3. How do we store the object. If the underlying storage is a no-sql db storing the entire object, the efficiencies of exposing AddAddress stop at this level. If you have a relational db which can add addresses to a table without looking at the rest of the data you want to be able to offer that value all the way up the chain.

I assume that google are using a no-sql db for contact storage, contact objects are small compared to bandwidth and memory and only the owner of that contact is likely to do updates, at a human clicking button rate.

2

As others have pointed out a RESTful API should expose resources (nouns) rather than actions. See Representational state transfer (Wikipedia).

But I understand that your question is about the granularity of the resources that the API exposes.

Let's take your contact and its email property for example. We'll start by creating a contact:

POST /contact 
{"name": "John Doe"}

(Please forgive a tangent since it's completely unrelated to your question, but I suggest not splitting names into first and last unless you absolutely have to and here's why).

This returns a new contact_id of 17.

So now the real question is, do we add a phone number to John like this?

PATCH /contact/17
{"phone": "555-5555"}

...or like this?

POST /contact/17/phone
555-5555

Reflect the data model?

I think one determinant may be your underlying data model.

If you have a contact database schema that looks like this:

=====================================
contact
=====================================
contact_id    name          phone
-------------------------------------
17            john doe      555-5555

Then I think the single /contact resource makes the most immediate sense.

But if your database schema allows for a one-to-many relationship with phone numbers like this:

========================
contact
========================
contact_id    name      
------------------------
17            john doe  



===================================
phone
===================================
phone_id    contact_id    number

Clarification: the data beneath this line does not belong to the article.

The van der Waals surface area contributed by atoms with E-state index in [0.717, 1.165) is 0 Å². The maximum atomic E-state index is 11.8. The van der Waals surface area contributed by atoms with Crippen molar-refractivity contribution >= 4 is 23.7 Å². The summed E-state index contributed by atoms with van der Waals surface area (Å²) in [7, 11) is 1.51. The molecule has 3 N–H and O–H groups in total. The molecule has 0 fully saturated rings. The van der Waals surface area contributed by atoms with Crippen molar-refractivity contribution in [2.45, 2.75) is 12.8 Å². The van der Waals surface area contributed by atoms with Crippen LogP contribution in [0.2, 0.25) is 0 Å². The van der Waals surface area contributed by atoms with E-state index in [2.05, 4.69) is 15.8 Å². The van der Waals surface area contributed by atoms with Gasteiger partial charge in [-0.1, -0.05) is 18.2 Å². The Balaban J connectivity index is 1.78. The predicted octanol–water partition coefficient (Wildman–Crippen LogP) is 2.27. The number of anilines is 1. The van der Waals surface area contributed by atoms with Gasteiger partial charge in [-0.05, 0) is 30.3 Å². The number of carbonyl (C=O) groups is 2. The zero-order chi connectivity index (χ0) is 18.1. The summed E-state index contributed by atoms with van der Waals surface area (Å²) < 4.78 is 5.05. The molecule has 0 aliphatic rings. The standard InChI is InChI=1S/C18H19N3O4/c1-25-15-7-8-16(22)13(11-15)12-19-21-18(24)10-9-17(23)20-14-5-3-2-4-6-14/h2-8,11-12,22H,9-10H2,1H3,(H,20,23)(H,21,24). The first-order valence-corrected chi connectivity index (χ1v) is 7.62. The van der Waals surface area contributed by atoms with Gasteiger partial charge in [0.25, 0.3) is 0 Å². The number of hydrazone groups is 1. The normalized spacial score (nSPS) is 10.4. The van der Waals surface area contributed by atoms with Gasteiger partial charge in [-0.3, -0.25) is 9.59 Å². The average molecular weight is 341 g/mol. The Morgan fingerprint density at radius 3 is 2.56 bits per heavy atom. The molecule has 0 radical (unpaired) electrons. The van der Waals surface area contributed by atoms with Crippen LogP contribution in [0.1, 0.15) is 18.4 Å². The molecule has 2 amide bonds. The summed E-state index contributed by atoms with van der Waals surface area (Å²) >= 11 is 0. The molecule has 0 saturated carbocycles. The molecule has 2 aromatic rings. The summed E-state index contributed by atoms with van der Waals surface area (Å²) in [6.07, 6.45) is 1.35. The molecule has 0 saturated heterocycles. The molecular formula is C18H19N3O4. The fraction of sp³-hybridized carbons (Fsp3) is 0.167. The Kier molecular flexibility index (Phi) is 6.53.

-----------------------------------
243         17            555-5555

Then the more granular resource, /contact/17/phone, suddenly seems sensible. (After it's been created, this specific phone number would be at /contact/17/phone/243 on which you could act with HTTP verbs PUT or DELETE).

Of course, your API resources do not need to (and often should not) reflect your underlying data model. Both database schemas could be reflected just fine with either API structure. But it can be

Other considerations:

  • The API can hint at the way it should be used by the way its structured. /contacts and /contacts/{id}/phone may allow the same functionality, but they give the end API's consumer a different impression!
  • More granular APIs can conceivably allow you to create more efficient services by allowing you to write very specific bits of code at the expense of more code. /contacts/{id}/phone can be written very simply - but you are now saddled with the overhead of writing and maintaining (and documenting!) this resource for the lifetime of the API
  • You can add more granular resources while keeping backwards compatibility, but you cannot take them away! So if you're on the fence, consider starting off coarse and adding finer grain as needed!

Also somewhat tangential to your actual question is how to deal with this tricky relationship in REST:

  • associateContactWithGroup?contactId=x&groupId=y

You can either allow /contact/17 to take a {"group":"34"} property in an update. Or you can create a /contact/17/group resource. (This could serve a one-to-one or many-to-many relationship with groups, which would look very similar.)

The interesting thing is that you may also want to expose this from the groups point of view with resources like /group/34/contacts. There's no wrong answer, but consider having as few resources as you can get away with to start. You can always add more in a backward-compatible way later!